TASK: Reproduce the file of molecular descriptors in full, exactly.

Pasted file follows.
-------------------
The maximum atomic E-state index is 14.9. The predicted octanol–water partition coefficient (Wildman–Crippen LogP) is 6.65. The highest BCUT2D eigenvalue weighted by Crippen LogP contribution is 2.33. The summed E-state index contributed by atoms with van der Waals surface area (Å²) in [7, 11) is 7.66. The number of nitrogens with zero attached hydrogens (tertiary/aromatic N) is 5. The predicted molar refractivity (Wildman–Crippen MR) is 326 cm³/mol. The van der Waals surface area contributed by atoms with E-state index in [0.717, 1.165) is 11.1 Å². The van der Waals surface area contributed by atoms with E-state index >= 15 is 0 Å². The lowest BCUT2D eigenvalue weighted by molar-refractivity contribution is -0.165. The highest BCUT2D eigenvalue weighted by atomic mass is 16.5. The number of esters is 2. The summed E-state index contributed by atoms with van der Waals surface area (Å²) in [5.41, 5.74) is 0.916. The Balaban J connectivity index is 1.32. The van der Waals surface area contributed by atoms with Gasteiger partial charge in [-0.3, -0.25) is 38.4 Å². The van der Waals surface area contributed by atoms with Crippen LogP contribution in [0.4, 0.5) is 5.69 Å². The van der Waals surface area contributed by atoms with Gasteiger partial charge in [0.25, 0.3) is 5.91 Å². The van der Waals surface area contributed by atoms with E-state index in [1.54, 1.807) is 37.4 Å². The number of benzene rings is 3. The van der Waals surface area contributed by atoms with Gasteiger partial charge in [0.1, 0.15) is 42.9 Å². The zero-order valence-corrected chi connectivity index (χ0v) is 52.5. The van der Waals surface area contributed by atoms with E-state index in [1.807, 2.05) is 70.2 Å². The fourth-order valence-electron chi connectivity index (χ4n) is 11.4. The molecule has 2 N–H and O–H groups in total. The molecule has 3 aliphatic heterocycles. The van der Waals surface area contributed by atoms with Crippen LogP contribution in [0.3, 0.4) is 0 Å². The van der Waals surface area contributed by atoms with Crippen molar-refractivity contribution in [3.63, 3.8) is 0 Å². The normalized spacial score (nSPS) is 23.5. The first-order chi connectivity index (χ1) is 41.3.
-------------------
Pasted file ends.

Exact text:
The maximum atomic E-state index is 14.9. The predicted octanol–water partition coefficient (Wildman–Crippen LogP) is 6.65. The highest BCUT2D eigenvalue weighted by Crippen LogP contribution is 2.33. The summed E-state index contributed by atoms with van der Waals surface area (Å²) in [7, 11) is 7.66. The number of nitrogens with zero attached hydrogens (tertiary/aromatic N) is 5. The predicted molar refractivity (Wildman–Crippen MR) is 326 cm³/mol. The van der Waals surface area contributed by atoms with E-state index in [0.717, 1.165) is 11.1 Å². The van der Waals surface area contributed by atoms with E-state index >= 15 is 0 Å². The lowest BCUT2D eigenvalue weighted by molar-refractivity contribution is -0.165. The highest BCUT2D eigenvalue weighted by atomic mass is 16.5. The number of esters is 2. The summed E-state index contributed by atoms with van der Waals surface area (Å²) in [5.41, 5.74) is 0.916. The Balaban J connectivity index is 1.32. The van der Waals surface area contributed by atoms with Gasteiger partial charge in [-0.3, -0.25) is 38.4 Å². The van der Waals surface area contributed by atoms with Crippen LogP contribution in [0.4, 0.5) is 5.69 Å². The van der Waals surface area contributed by atoms with Gasteiger partial charge in [0.25, 0.3) is 5.91 Å². The van der Waals surface area contributed by atoms with E-state index in [1.54, 1.807) is 37.4 Å². The number of benzene rings is 3. The van der Waals surface area contributed by atoms with Gasteiger partial charge in [0.1, 0.15) is 42.9 Å². The zero-order valence-corrected chi connectivity index (χ0v) is 52.5. The van der Waals surface area contributed by atoms with E-state index in [1.807, 2.05) is 70.2 Å². The fourth-order valence-electron chi connectivity index (χ4n) is 11.4. The molecule has 2 N–H and O–H groups in total. The molecule has 3 aliphatic heterocycles. The van der Waals surface area contributed by atoms with Crippen LogP contribution in [0.3, 0.4) is 0 Å². The van der Waals surface area contributed by atoms with Crippen molar-refractivity contribution in [3.63, 3.8) is 0 Å². The normalized spacial score (nSPS) is 23.5. The first-order chi connectivity index (χ1) is 41.3.